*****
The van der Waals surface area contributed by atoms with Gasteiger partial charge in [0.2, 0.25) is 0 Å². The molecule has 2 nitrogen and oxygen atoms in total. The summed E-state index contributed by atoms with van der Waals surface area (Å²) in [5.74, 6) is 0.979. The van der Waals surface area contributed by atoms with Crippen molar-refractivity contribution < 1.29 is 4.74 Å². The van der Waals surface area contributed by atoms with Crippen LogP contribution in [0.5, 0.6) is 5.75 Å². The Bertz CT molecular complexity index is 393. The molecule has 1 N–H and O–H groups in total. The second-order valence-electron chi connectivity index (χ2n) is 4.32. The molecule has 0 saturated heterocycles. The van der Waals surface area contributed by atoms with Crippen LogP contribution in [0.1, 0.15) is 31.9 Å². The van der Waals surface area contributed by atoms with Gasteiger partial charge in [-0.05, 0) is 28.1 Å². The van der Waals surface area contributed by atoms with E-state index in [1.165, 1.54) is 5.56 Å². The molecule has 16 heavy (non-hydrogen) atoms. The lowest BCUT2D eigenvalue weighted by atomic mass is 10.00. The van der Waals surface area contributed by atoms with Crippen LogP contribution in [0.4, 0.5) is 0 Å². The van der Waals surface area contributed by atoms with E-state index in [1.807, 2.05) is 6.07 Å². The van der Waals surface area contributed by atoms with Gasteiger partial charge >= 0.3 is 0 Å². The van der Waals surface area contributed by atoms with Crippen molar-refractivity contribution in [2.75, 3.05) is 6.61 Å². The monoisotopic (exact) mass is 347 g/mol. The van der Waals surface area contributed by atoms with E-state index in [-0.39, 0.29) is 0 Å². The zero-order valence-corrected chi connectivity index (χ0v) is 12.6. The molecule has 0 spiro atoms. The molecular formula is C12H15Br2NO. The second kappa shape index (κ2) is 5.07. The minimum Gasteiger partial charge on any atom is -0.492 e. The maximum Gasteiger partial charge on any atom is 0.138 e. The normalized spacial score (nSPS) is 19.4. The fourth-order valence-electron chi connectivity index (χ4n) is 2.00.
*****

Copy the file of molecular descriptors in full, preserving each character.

The van der Waals surface area contributed by atoms with Gasteiger partial charge in [0.2, 0.25) is 0 Å². The molecule has 2 nitrogen and oxygen atoms in total. The summed E-state index contributed by atoms with van der Waals surface area (Å²) in [5.74, 6) is 0.979. The van der Waals surface area contributed by atoms with Crippen molar-refractivity contribution < 1.29 is 4.74 Å². The van der Waals surface area contributed by atoms with Crippen LogP contribution in [0.5, 0.6) is 5.75 Å². The Bertz CT molecular complexity index is 393. The molecule has 1 N–H and O–H groups in total. The second-order valence-electron chi connectivity index (χ2n) is 4.32. The molecule has 0 saturated heterocycles. The van der Waals surface area contributed by atoms with Crippen LogP contribution in [0.1, 0.15) is 31.9 Å². The van der Waals surface area contributed by atoms with Gasteiger partial charge in [-0.05, 0) is 28.1 Å². The van der Waals surface area contributed by atoms with E-state index in [1.165, 1.54) is 5.56 Å². The molecule has 16 heavy (non-hydrogen) atoms. The lowest BCUT2D eigenvalue weighted by atomic mass is 10.00. The van der Waals surface area contributed by atoms with Crippen LogP contribution in [0.4, 0.5) is 0 Å². The van der Waals surface area contributed by atoms with E-state index in [1.807, 2.05) is 6.07 Å². The van der Waals surface area contributed by atoms with Gasteiger partial charge >= 0.3 is 0 Å². The van der Waals surface area contributed by atoms with Crippen molar-refractivity contribution in [2.75, 3.05) is 6.61 Å². The monoisotopic (exact) mass is 347 g/mol. The van der Waals surface area contributed by atoms with E-state index in [-0.39, 0.29) is 0 Å². The zero-order valence-corrected chi connectivity index (χ0v) is 12.6. The molecule has 0 spiro atoms. The molecular formula is C12H15Br2NO. The second kappa shape index (κ2) is 5.07. The minimum Gasteiger partial charge on any atom is -0.492 e. The maximum Gasteiger partial charge on any atom is 0.138 e. The normalized spacial score (nSPS) is 19.4. The fourth-order valence-electron chi connectivity index (χ4n) is 2.00.